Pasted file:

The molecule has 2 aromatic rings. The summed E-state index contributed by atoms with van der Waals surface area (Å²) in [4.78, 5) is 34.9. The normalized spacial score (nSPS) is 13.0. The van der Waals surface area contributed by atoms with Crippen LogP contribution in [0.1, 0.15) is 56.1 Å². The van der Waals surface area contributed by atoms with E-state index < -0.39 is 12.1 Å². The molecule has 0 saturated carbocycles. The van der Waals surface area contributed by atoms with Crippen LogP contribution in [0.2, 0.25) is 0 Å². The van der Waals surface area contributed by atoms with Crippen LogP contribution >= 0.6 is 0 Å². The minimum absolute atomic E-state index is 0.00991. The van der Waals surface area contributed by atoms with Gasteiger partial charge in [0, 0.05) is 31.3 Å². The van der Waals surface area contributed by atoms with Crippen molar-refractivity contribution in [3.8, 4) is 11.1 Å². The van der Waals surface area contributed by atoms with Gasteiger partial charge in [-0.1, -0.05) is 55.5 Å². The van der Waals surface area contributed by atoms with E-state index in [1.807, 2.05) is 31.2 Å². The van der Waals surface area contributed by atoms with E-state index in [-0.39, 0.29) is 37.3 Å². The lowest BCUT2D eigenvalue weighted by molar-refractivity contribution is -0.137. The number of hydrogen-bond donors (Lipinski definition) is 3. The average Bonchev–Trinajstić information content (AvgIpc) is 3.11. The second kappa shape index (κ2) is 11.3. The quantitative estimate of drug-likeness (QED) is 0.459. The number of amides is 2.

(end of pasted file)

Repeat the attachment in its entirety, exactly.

The molecule has 2 aromatic rings. The summed E-state index contributed by atoms with van der Waals surface area (Å²) in [4.78, 5) is 34.9. The normalized spacial score (nSPS) is 13.0. The van der Waals surface area contributed by atoms with Crippen LogP contribution in [0.1, 0.15) is 56.1 Å². The van der Waals surface area contributed by atoms with E-state index < -0.39 is 12.1 Å². The molecule has 0 saturated carbocycles. The van der Waals surface area contributed by atoms with Crippen LogP contribution in [0.2, 0.25) is 0 Å². The van der Waals surface area contributed by atoms with Crippen LogP contribution >= 0.6 is 0 Å². The minimum absolute atomic E-state index is 0.00991. The van der Waals surface area contributed by atoms with Gasteiger partial charge in [0, 0.05) is 31.3 Å². The van der Waals surface area contributed by atoms with Crippen molar-refractivity contribution in [3.8, 4) is 11.1 Å². The van der Waals surface area contributed by atoms with Gasteiger partial charge in [-0.1, -0.05) is 55.5 Å². The van der Waals surface area contributed by atoms with E-state index in [1.807, 2.05) is 31.2 Å². The van der Waals surface area contributed by atoms with E-state index in [-0.39, 0.29) is 37.3 Å². The lowest BCUT2D eigenvalue weighted by molar-refractivity contribution is -0.137. The number of hydrogen-bond donors (Lipinski definition) is 3. The average Bonchev–Trinajstić information content (AvgIpc) is 3.11. The second kappa shape index (κ2) is 11.3. The quantitative estimate of drug-likeness (QED) is 0.459. The number of amides is 2.